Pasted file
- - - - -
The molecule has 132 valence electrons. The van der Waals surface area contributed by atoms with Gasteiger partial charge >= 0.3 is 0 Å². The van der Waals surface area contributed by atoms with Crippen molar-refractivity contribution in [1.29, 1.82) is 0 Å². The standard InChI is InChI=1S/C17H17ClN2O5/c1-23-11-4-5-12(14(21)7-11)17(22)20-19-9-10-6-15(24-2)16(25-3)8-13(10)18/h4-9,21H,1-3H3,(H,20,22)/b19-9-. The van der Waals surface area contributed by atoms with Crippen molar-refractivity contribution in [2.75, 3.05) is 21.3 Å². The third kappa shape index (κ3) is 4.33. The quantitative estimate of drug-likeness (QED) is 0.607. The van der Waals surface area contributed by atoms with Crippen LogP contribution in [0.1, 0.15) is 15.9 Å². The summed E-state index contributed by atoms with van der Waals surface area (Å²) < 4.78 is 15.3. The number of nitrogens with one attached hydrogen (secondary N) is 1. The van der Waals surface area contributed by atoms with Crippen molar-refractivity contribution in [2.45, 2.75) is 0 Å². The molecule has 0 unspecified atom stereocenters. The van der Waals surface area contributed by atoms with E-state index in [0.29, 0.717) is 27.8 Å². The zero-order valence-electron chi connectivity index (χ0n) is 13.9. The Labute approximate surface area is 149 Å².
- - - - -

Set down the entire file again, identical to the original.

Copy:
The molecule has 132 valence electrons. The van der Waals surface area contributed by atoms with Gasteiger partial charge >= 0.3 is 0 Å². The van der Waals surface area contributed by atoms with Crippen molar-refractivity contribution in [1.29, 1.82) is 0 Å². The standard InChI is InChI=1S/C17H17ClN2O5/c1-23-11-4-5-12(14(21)7-11)17(22)20-19-9-10-6-15(24-2)16(25-3)8-13(10)18/h4-9,21H,1-3H3,(H,20,22)/b19-9-. The van der Waals surface area contributed by atoms with Crippen molar-refractivity contribution in [2.75, 3.05) is 21.3 Å². The third kappa shape index (κ3) is 4.33. The quantitative estimate of drug-likeness (QED) is 0.607. The van der Waals surface area contributed by atoms with Crippen LogP contribution in [0.1, 0.15) is 15.9 Å². The summed E-state index contributed by atoms with van der Waals surface area (Å²) < 4.78 is 15.3. The number of nitrogens with one attached hydrogen (secondary N) is 1. The van der Waals surface area contributed by atoms with Crippen molar-refractivity contribution in [2.45, 2.75) is 0 Å². The molecule has 0 unspecified atom stereocenters. The van der Waals surface area contributed by atoms with E-state index in [0.29, 0.717) is 27.8 Å². The zero-order valence-electron chi connectivity index (χ0n) is 13.9. The Labute approximate surface area is 149 Å².